Editor’s note: Robert Scoble, Startup Liaison Officer at Rackspace, is working on a book with Shel Israel about the how sensors, wearable computers, and other technologies will change our future, titled “Age of Context.” That got them invited to visit SRI International, Silicon Valley’s most important lab. This is where tons of companies and technologies have been born, from Siri to Nuance to the Internet itself.

What is the future going to look like? One way is to get a tour of the best research lab in the world. Out of these buildings have come the Internet (it was one of the first two nodes on the Internet), the Mouse, Nuance, HDTV, and Apple’s Siri.

In other words, what they are working on here for mostly military or large companies will affect our future as they commercialize the technology developed here. The work at SRI isn’t about just technology, either, they have extensive research going on in life sciences and in one of the videos of this tour you see a new cancer detection system.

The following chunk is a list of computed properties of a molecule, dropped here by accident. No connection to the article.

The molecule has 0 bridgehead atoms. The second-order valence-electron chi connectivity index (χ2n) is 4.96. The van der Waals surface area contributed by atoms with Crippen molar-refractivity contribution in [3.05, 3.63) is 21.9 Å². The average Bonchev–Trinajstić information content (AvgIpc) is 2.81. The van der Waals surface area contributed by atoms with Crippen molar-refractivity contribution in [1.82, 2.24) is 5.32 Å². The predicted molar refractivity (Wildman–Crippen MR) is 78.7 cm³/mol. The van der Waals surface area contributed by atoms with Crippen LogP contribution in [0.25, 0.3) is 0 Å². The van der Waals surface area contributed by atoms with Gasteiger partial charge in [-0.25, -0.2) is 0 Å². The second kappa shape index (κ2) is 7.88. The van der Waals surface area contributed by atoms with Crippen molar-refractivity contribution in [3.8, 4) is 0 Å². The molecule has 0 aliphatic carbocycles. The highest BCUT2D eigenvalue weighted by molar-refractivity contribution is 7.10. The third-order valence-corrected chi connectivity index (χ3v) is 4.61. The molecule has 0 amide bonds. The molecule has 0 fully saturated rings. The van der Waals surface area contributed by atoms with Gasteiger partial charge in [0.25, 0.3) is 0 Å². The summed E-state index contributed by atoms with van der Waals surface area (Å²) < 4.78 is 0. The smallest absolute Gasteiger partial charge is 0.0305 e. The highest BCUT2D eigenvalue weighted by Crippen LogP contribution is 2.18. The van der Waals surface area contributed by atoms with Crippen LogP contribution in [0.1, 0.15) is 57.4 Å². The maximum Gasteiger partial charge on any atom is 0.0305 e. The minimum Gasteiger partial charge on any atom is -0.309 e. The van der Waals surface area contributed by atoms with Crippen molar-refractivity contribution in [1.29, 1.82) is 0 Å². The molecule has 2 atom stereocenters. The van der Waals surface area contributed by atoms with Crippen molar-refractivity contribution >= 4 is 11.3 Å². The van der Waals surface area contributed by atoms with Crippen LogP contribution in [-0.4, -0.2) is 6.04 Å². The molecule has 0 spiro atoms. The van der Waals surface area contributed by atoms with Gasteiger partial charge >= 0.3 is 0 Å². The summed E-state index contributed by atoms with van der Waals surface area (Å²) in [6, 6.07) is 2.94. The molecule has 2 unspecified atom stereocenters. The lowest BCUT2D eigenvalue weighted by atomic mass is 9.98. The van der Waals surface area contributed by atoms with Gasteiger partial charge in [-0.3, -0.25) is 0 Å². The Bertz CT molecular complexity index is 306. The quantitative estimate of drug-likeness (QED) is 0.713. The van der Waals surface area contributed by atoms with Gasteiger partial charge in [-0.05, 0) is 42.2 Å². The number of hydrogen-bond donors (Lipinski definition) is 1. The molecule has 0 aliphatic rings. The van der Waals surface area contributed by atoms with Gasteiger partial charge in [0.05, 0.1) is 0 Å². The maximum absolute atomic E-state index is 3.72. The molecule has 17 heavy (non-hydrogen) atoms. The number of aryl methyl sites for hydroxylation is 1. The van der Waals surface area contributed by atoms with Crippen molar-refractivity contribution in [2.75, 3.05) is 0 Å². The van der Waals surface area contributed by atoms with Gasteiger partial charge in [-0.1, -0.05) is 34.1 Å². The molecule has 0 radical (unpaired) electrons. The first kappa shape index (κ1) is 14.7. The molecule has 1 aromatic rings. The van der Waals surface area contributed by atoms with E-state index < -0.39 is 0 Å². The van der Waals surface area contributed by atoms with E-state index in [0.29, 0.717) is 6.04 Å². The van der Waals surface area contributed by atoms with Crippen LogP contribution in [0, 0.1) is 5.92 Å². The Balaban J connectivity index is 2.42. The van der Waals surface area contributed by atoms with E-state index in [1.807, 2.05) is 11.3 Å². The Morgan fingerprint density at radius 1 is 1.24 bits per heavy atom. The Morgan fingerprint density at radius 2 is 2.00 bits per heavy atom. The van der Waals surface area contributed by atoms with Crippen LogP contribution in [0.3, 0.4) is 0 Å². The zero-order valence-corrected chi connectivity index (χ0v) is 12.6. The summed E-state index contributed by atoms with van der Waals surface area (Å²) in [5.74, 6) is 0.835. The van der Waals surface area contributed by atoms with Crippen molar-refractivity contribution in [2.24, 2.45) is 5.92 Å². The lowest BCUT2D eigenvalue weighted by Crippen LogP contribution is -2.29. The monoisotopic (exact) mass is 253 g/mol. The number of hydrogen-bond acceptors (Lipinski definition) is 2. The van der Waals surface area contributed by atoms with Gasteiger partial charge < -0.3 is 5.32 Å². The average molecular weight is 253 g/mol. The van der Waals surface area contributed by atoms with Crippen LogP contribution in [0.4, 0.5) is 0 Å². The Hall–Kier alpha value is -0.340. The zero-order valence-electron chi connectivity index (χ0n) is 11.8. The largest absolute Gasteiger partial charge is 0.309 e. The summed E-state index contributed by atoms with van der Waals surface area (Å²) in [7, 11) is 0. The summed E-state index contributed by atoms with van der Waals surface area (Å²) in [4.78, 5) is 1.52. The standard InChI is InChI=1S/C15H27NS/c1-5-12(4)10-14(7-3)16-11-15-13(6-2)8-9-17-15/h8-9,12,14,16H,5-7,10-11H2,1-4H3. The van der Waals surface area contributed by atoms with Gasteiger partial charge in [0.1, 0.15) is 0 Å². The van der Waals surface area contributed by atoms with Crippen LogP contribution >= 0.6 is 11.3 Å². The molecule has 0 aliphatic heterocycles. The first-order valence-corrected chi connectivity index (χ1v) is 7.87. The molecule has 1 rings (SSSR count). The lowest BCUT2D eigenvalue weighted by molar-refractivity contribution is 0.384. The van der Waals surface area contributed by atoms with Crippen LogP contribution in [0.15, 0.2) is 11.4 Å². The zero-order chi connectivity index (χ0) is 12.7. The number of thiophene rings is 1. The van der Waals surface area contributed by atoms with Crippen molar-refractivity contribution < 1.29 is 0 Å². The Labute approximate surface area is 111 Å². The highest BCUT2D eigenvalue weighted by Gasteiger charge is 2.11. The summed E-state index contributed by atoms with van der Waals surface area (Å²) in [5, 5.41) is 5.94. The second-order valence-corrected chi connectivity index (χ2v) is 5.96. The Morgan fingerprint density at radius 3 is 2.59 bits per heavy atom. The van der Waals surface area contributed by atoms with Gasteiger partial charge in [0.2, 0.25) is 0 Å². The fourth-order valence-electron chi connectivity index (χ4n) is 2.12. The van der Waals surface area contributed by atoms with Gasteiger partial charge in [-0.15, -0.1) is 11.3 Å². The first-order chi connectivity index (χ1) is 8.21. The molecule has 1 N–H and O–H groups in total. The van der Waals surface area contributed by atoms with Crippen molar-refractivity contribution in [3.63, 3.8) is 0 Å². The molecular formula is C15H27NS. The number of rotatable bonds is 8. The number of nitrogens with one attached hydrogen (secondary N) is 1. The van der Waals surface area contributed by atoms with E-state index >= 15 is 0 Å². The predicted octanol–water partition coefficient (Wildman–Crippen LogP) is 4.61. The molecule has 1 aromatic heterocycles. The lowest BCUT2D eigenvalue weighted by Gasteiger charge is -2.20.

Anyway, let’s dive into the videos and see what we can learn:

This team found a way to identify cancer cells in a drop of blood. Could this technique have saved Steve Jobs’ life? It’s very possible. Hear more about this new discovery in the video, or visit the website to learn more about what SRI is doing.

How good can something like Google Glass become? Here is part of our tour of SRI, the famous Silicon Valley research lab that brought us the Internet, mouse, Nuance, HDTV, Siri, robotic surgeries, and much more. In this video you’ll see binoculars that can tag, track, buildings and people as well as play war games where we see virtual people on the ground, along with vehicles. Really amazing. Read more about it on the SRI website.

Here you see SRI is inventing a new way to work, called “Bright.” It watches you at every step of the way. Helps you work by watching how you work. Learn more on the work being done at SRI.

Here we see the latest in face detection and what it might be used for (better speaker training, for instance).

Here you see how CubeSat’s, or low-cost satellites, which are small and can fit into ballast spaces on rockets, are changing the types of science that can be done from space.